• Beta Couple: Kumiko and Reina are this to Nozomi and Mizore, in a reversal from the main series. Their duet of "Liz and the Blue Bird," which is depicted more fully in Our Promise ~ A Brand-New Day, demonstrates their stable relationship in contrast to Nozomi and Mizore's fragile one.
  • Bilingual Bonus: The actual "Liz and the Blue Bird" story appears to be written in German (its title is depicted as the mostly-accurate "Liz und ein Blauer Vogel"note ), and text within these storybook segments is written correspondingly.
  • Book Ends: The film begins with Mizore waiting for Nozomi so they can walk to school together, and ends with Nozomi waiting for Mizore so they can walk home from school together. Everything else in the film is set inside the school (excluding the storybook sections). It also begins with a title card reading "disjoint", and ends with the same title card having the "dis-" scribbled out, now reading "joint".
  • Break Her Heart to Save Her: Nozomi resorts to mostly ignore Mizore's Love Confession, probably because she recognizes that she's serving as a stopgap for Mizore's emotional and musical well-being and future, thus freeing her from seeing Nozomi as a Living Emotional Crutch. It is never clarified whether this is an outright rejection though.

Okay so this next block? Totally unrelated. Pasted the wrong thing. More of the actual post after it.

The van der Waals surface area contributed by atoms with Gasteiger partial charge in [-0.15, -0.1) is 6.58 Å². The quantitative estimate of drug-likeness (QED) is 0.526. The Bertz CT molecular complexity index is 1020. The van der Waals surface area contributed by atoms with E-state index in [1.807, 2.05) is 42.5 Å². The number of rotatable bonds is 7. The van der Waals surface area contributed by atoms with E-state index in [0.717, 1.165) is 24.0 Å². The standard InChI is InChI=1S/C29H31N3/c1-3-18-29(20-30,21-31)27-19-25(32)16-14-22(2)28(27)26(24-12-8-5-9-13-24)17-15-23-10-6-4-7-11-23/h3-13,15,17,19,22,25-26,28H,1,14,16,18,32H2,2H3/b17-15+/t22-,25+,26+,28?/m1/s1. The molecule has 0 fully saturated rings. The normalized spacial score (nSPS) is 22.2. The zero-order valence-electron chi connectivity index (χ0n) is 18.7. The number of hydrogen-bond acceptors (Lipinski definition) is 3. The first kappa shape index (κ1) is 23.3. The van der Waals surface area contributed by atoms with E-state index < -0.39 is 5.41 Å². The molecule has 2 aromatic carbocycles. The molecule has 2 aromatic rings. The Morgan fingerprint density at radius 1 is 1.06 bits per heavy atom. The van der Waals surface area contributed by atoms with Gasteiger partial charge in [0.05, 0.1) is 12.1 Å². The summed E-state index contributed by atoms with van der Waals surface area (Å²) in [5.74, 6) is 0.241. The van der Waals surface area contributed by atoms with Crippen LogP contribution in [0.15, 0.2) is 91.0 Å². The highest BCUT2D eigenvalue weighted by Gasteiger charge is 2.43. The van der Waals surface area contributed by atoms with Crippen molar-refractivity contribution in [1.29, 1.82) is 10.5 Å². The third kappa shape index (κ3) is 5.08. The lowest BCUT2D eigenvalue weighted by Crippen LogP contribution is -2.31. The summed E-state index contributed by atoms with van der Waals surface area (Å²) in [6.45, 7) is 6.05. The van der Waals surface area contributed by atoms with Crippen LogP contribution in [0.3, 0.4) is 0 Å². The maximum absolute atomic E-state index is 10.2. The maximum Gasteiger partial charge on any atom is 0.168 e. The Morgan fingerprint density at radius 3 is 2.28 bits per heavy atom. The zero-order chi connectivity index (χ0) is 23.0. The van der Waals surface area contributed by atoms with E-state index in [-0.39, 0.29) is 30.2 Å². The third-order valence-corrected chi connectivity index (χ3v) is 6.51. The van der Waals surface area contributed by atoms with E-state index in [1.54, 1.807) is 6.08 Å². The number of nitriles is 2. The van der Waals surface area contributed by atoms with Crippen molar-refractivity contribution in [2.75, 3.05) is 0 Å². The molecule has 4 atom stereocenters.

• Caged Bird Metaphor: Mizore, when comparing her relationship with Nozomi to that of Liz and the blue bird, sees herself as Liz and Nozomi as the blue bird; imagery of a caged bird is used to represent Mizore's desire not to leave Nozomi. Later on, she comes to the realization that she is the caged blue bird, trapped in her pursuit of Nozomi to the detriment of her own wellbeing. This revelation is accompanied with an animation of a blue bird being released from its cage and flying free.
  • Cathartic Crying: After a long period of struggling, Mizore finally manages to give a soaring performance once she understands her relationship with Nozomi and "Liz and the Blue Bird". Mizore's playing causes Nozomi to begin crying in the middle of rehearsal, since she realizes Mizore was holding back for her sake, and fears Mizore's talent will drive them apart.
  • Character Development: The film serves to take Mizore and Nozomi's simple character arcs in Sound! Euphonium and explore them more deeply, giving them more thorough character development along the way.
    • Mizore's characterization up until this film was an archetypal Shy Blue-Haired Girl, with hints at deeper feelings but nothing more. Here, it's revealed that Mizore has a complex inner world that she doesn't share due to her infatuation with Nozomi and her fear of abandonment, which she slowly learns to overcome with the help of Ririka and Niiyama-sensei.